Although the Sept. 30 withdrawal of arthritis drug Vioxx caused
Merck shares to shed 42 percent of their value, Chief Executive
Officer Raymond Gilmartin maintains the voluntary move bolstered
the company’s moral capital.
Internal research now shown that patients who used Vioxx were at
a greater risk of experiencing heart problems. The drug accounts
for $2.5 billion of Merck’s annual revenues.
Gilmartin, 63, discussed the decision to withdraw the drug
yesterday in a lecture at the Ross School of Business.
Amid estimated legal liabilities at upwards of $12 billion and a
Moody’s Investor Services credit downgrade on Merck’s
long-term debt, Gilmartin is in a tough spot.
But Gilmartin said the decision to recall Vioxx was a
“I told my people that the only benchmark they were to use
in evaluating this decision was patient safety,” he said. He
said the order freed his scientific teams to look at the data in an
Gilmartin said he was shocked when he was informed of the
drug’s side effects. “This was totally out of the
He said that although some Merck insiders urged him to inform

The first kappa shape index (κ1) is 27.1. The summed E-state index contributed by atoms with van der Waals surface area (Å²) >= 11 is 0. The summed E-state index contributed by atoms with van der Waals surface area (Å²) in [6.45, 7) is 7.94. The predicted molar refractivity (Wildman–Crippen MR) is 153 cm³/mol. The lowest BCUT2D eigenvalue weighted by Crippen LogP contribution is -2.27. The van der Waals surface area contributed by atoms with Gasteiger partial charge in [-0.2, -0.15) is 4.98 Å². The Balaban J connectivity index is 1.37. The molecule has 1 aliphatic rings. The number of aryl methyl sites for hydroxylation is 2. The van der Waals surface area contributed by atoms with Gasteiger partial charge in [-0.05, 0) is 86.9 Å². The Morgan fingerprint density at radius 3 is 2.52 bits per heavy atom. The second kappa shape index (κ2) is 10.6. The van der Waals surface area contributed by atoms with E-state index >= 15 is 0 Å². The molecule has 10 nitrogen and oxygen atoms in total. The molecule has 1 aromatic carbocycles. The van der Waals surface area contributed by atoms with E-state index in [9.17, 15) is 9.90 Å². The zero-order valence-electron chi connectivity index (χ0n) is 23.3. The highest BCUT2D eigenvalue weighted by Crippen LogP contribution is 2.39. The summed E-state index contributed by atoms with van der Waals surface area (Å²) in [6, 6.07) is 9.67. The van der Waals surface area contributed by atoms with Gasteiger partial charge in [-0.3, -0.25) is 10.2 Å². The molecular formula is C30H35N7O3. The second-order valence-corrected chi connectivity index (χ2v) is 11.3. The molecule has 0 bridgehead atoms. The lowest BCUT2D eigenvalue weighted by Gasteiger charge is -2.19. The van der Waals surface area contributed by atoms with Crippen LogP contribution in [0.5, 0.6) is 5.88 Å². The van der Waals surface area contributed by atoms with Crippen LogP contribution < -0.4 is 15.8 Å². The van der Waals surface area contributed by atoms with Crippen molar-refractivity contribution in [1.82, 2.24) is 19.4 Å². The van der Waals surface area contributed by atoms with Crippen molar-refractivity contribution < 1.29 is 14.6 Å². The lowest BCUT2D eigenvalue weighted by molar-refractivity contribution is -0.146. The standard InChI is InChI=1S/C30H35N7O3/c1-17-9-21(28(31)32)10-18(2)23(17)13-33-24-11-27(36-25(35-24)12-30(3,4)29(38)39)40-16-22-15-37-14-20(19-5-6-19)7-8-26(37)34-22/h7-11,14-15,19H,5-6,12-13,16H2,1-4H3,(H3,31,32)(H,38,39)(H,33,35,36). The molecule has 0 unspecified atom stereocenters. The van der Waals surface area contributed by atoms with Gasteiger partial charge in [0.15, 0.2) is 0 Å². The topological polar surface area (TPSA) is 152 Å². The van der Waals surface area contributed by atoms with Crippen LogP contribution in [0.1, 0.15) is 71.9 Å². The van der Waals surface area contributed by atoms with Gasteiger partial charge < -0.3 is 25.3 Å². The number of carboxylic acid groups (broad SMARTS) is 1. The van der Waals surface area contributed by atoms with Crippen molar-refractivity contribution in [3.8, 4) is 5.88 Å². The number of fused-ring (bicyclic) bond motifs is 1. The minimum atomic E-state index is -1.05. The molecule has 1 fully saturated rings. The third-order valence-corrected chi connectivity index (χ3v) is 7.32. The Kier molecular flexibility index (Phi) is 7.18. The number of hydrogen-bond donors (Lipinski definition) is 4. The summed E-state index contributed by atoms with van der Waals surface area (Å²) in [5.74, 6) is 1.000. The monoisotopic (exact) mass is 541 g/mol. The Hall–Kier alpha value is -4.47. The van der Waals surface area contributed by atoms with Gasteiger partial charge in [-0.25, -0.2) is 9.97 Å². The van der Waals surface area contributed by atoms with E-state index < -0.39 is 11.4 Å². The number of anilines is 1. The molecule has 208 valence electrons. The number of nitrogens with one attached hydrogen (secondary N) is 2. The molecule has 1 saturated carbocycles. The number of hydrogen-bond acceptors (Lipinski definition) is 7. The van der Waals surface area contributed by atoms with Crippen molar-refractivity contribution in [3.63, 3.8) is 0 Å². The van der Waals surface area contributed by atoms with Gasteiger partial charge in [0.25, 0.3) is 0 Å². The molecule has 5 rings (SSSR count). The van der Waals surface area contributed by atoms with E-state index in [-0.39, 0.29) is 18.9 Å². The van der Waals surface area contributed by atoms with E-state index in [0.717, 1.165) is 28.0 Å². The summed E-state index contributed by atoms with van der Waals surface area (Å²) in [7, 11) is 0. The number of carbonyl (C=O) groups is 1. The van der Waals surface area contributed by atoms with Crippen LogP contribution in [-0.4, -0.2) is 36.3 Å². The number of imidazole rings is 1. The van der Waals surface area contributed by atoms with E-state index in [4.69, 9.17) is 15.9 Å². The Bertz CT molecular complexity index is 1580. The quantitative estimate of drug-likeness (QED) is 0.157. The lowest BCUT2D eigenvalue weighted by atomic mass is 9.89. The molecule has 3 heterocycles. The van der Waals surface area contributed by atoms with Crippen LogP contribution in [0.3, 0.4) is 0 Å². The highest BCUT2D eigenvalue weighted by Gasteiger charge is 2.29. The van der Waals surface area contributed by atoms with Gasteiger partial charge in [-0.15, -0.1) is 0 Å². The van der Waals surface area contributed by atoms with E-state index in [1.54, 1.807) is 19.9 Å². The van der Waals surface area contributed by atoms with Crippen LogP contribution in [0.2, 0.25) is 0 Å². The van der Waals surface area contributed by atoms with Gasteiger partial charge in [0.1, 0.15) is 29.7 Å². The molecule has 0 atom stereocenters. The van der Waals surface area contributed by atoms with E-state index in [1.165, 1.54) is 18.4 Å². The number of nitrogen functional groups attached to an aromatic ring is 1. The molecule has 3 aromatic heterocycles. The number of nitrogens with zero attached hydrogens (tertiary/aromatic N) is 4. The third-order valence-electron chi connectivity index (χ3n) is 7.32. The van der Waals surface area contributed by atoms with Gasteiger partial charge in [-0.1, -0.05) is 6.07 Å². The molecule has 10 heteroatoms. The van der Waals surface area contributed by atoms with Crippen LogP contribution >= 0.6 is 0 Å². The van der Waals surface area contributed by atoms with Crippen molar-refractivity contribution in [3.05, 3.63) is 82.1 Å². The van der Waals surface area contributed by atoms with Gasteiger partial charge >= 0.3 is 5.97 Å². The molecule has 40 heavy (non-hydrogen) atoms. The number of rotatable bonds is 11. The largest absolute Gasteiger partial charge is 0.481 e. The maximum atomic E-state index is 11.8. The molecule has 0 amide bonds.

the FDA of the findings and keep Vioxx on the market, he acted
decisively, withdrawing the drug within a week.
Gilmartin said Merck is proud of its history of high ethical
standards. “George W. Merck said medicines are for people,
not profit — and the more we focus on that, the more the
profit will roll in.”
After taking the reins in 1994, Gilmartin said within a year he
had established the company’s first ethics office. He said
Merck had established numerous ethics systems during his tenure
— including a confidential phone number employees can call
for advice concerning their ethical dilemmas.
Merck’s commitment to ethical behavior goes beyond
complying with U.S. and international laws, he said. “As
Plato put it, good people do not need laws to tell them how to
behave responsibly; bad people always find a way around the
Gilmartin said Merck’s code of ethics is displayed in 25
different languages at company headquarters in Trenton, New Jersey.
“Over time, ethical behavior turns into a competitive
advantage,” he said.
At the lecture’s end, Gilmartin fielded questions from the
audience. “Don’t hold back — it’s not often
that you have a pharmaceutical CEO in your crosshairs, so to
speak,” he said.
One of the audience members alleged the Vioxx-related death toll
numbers in excess of 100,000 and likened that number to
“warfare, not medicine.”
Although his face reddened visibly, Gilmartin said the
man’s numbers were wrong, calling them “absurd.”
He reiterated that Vioxx was withdrawn within a week after the new
studies became available.
Business School student Rob Schneider said, “I’m
impressed with how he responded to that question.” Schneider
said Gilmartin was “an excellent speaker.”
The capacity audience, mostly Business School students, treated
Gilmartin to a loud and spirited ovation after he concluded